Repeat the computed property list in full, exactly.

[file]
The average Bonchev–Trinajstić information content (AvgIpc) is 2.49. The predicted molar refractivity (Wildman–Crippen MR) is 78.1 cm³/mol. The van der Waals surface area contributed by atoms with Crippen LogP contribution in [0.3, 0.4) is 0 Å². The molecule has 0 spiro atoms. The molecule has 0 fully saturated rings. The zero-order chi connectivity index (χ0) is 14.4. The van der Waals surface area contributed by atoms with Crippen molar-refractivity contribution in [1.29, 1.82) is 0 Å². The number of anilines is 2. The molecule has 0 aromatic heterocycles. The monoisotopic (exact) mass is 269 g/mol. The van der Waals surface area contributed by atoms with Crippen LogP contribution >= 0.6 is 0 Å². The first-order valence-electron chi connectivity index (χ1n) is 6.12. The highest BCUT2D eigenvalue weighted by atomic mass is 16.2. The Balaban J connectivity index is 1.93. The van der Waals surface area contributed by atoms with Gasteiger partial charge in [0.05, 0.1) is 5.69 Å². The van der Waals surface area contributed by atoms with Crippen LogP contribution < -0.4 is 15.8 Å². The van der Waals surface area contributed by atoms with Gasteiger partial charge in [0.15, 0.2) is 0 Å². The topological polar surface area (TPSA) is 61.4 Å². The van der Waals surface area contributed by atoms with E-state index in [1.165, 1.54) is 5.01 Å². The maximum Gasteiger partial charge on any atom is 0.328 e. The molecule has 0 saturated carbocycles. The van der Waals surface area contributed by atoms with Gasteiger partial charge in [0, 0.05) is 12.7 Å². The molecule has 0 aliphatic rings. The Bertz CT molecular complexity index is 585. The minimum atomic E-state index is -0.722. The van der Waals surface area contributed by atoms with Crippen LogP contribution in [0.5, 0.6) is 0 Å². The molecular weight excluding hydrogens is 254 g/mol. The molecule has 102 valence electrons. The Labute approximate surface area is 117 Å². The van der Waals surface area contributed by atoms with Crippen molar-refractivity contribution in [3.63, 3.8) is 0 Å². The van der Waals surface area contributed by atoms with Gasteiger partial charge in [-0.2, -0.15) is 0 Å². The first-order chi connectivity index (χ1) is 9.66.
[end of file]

The average Bonchev–Trinajstić information content (AvgIpc) is 2.49. The predicted molar refractivity (Wildman–Crippen MR) is 78.1 cm³/mol. The van der Waals surface area contributed by atoms with Crippen LogP contribution in [0.3, 0.4) is 0 Å². The molecule has 0 spiro atoms. The molecule has 0 fully saturated rings. The zero-order chi connectivity index (χ0) is 14.4. The van der Waals surface area contributed by atoms with Crippen molar-refractivity contribution in [1.29, 1.82) is 0 Å². The number of anilines is 2. The molecule has 0 aromatic heterocycles. The monoisotopic (exact) mass is 269 g/mol. The van der Waals surface area contributed by atoms with Crippen LogP contribution >= 0.6 is 0 Å². The first-order valence-electron chi connectivity index (χ1n) is 6.12. The highest BCUT2D eigenvalue weighted by atomic mass is 16.2. The Balaban J connectivity index is 1.93. The van der Waals surface area contributed by atoms with Gasteiger partial charge in [0.05, 0.1) is 5.69 Å². The van der Waals surface area contributed by atoms with Crippen LogP contribution < -0.4 is 15.8 Å². The van der Waals surface area contributed by atoms with Gasteiger partial charge in [0.15, 0.2) is 0 Å². The topological polar surface area (TPSA) is 61.4 Å². The van der Waals surface area contributed by atoms with E-state index in [1.165, 1.54) is 5.01 Å². The maximum Gasteiger partial charge on any atom is 0.328 e. The molecule has 0 saturated carbocycles. The van der Waals surface area contributed by atoms with Gasteiger partial charge in [0, 0.05) is 12.7 Å². The molecule has 0 aliphatic rings. The Bertz CT molecular complexity index is 585. The minimum atomic E-state index is -0.722. The van der Waals surface area contributed by atoms with Crippen LogP contribution in [0.5, 0.6) is 0 Å². The molecular weight excluding hydrogens is 254 g/mol. The molecule has 102 valence electrons. The Labute approximate surface area is 117 Å². The van der Waals surface area contributed by atoms with Crippen molar-refractivity contribution in [3.63, 3.8) is 0 Å². The van der Waals surface area contributed by atoms with Gasteiger partial charge in [-0.2, -0.15) is 0 Å². The first-order chi connectivity index (χ1) is 9.66.